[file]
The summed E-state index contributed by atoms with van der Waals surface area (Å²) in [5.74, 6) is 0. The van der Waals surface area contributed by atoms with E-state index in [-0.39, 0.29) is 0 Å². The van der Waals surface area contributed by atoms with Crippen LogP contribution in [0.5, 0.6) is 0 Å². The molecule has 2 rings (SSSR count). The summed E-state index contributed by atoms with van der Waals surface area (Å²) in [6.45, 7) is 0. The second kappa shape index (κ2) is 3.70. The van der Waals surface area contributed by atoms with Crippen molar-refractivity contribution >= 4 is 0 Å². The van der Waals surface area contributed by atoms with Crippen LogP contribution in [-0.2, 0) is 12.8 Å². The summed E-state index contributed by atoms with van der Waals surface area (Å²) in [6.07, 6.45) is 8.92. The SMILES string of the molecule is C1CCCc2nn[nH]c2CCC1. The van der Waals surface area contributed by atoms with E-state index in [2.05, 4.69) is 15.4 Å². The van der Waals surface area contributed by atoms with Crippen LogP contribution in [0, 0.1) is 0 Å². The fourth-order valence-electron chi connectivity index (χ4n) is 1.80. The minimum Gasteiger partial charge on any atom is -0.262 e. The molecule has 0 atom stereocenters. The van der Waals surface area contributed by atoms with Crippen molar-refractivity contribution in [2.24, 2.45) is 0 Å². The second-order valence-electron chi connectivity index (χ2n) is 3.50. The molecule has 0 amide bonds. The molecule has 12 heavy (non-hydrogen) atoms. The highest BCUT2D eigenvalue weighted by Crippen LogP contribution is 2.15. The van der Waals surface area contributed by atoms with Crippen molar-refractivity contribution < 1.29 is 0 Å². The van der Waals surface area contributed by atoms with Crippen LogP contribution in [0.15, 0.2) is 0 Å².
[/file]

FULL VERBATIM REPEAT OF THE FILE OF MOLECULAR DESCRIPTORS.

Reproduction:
The summed E-state index contributed by atoms with van der Waals surface area (Å²) in [5.74, 6) is 0. The van der Waals surface area contributed by atoms with E-state index in [-0.39, 0.29) is 0 Å². The van der Waals surface area contributed by atoms with Crippen LogP contribution in [0.5, 0.6) is 0 Å². The molecule has 2 rings (SSSR count). The summed E-state index contributed by atoms with van der Waals surface area (Å²) in [6.45, 7) is 0. The second kappa shape index (κ2) is 3.70. The van der Waals surface area contributed by atoms with Crippen molar-refractivity contribution >= 4 is 0 Å². The van der Waals surface area contributed by atoms with Crippen LogP contribution in [-0.2, 0) is 12.8 Å². The summed E-state index contributed by atoms with van der Waals surface area (Å²) in [6.07, 6.45) is 8.92. The SMILES string of the molecule is C1CCCc2nn[nH]c2CCC1. The van der Waals surface area contributed by atoms with E-state index in [2.05, 4.69) is 15.4 Å². The van der Waals surface area contributed by atoms with Crippen LogP contribution in [0, 0.1) is 0 Å². The fourth-order valence-electron chi connectivity index (χ4n) is 1.80. The minimum Gasteiger partial charge on any atom is -0.262 e. The molecule has 0 atom stereocenters. The van der Waals surface area contributed by atoms with Crippen molar-refractivity contribution in [2.24, 2.45) is 0 Å². The second-order valence-electron chi connectivity index (χ2n) is 3.50. The molecule has 0 amide bonds. The molecule has 12 heavy (non-hydrogen) atoms. The highest BCUT2D eigenvalue weighted by Crippen LogP contribution is 2.15. The van der Waals surface area contributed by atoms with Crippen molar-refractivity contribution < 1.29 is 0 Å². The van der Waals surface area contributed by atoms with Crippen LogP contribution in [0.15, 0.2) is 0 Å².